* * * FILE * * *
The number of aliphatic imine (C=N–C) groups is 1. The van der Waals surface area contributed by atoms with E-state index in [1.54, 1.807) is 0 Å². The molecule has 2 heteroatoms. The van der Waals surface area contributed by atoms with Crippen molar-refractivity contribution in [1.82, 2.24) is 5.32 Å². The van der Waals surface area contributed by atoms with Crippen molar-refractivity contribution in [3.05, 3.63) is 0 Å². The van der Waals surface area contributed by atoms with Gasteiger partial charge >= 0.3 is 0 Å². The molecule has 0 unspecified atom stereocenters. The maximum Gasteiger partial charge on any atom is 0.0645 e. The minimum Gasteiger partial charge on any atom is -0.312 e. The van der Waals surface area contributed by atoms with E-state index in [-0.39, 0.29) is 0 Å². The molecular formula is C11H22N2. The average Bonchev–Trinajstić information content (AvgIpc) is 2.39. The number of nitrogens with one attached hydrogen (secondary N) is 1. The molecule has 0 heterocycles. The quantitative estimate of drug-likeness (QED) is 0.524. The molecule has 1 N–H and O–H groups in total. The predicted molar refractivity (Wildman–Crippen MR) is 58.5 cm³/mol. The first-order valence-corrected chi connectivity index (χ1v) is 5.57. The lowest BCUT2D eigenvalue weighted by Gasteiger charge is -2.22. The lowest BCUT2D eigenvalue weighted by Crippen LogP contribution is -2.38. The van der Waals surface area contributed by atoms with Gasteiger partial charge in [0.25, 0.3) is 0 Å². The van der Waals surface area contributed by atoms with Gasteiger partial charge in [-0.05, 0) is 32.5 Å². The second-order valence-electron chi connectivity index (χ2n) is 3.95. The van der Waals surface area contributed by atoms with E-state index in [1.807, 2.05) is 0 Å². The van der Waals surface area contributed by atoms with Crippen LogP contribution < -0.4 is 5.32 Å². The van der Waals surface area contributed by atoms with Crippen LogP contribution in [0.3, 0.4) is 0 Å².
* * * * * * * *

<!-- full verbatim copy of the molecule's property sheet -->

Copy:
The number of aliphatic imine (C=N–C) groups is 1. The van der Waals surface area contributed by atoms with E-state index in [1.54, 1.807) is 0 Å². The molecule has 2 heteroatoms. The van der Waals surface area contributed by atoms with Crippen molar-refractivity contribution in [1.82, 2.24) is 5.32 Å². The van der Waals surface area contributed by atoms with Crippen molar-refractivity contribution in [3.05, 3.63) is 0 Å². The van der Waals surface area contributed by atoms with Gasteiger partial charge >= 0.3 is 0 Å². The molecule has 0 unspecified atom stereocenters. The maximum Gasteiger partial charge on any atom is 0.0645 e. The minimum Gasteiger partial charge on any atom is -0.312 e. The van der Waals surface area contributed by atoms with E-state index in [-0.39, 0.29) is 0 Å². The molecular formula is C11H22N2. The average Bonchev–Trinajstić information content (AvgIpc) is 2.39. The number of nitrogens with one attached hydrogen (secondary N) is 1. The molecule has 0 heterocycles. The quantitative estimate of drug-likeness (QED) is 0.524. The molecule has 1 N–H and O–H groups in total. The predicted molar refractivity (Wildman–Crippen MR) is 58.5 cm³/mol. The first-order valence-corrected chi connectivity index (χ1v) is 5.57. The lowest BCUT2D eigenvalue weighted by Gasteiger charge is -2.22. The lowest BCUT2D eigenvalue weighted by Crippen LogP contribution is -2.38. The van der Waals surface area contributed by atoms with Gasteiger partial charge in [0.25, 0.3) is 0 Å². The van der Waals surface area contributed by atoms with Gasteiger partial charge in [-0.05, 0) is 32.5 Å². The second-order valence-electron chi connectivity index (χ2n) is 3.95. The van der Waals surface area contributed by atoms with E-state index in [1.807, 2.05) is 0 Å². The van der Waals surface area contributed by atoms with Crippen LogP contribution < -0.4 is 5.32 Å². The van der Waals surface area contributed by atoms with Crippen LogP contribution in [0.3, 0.4) is 0 Å².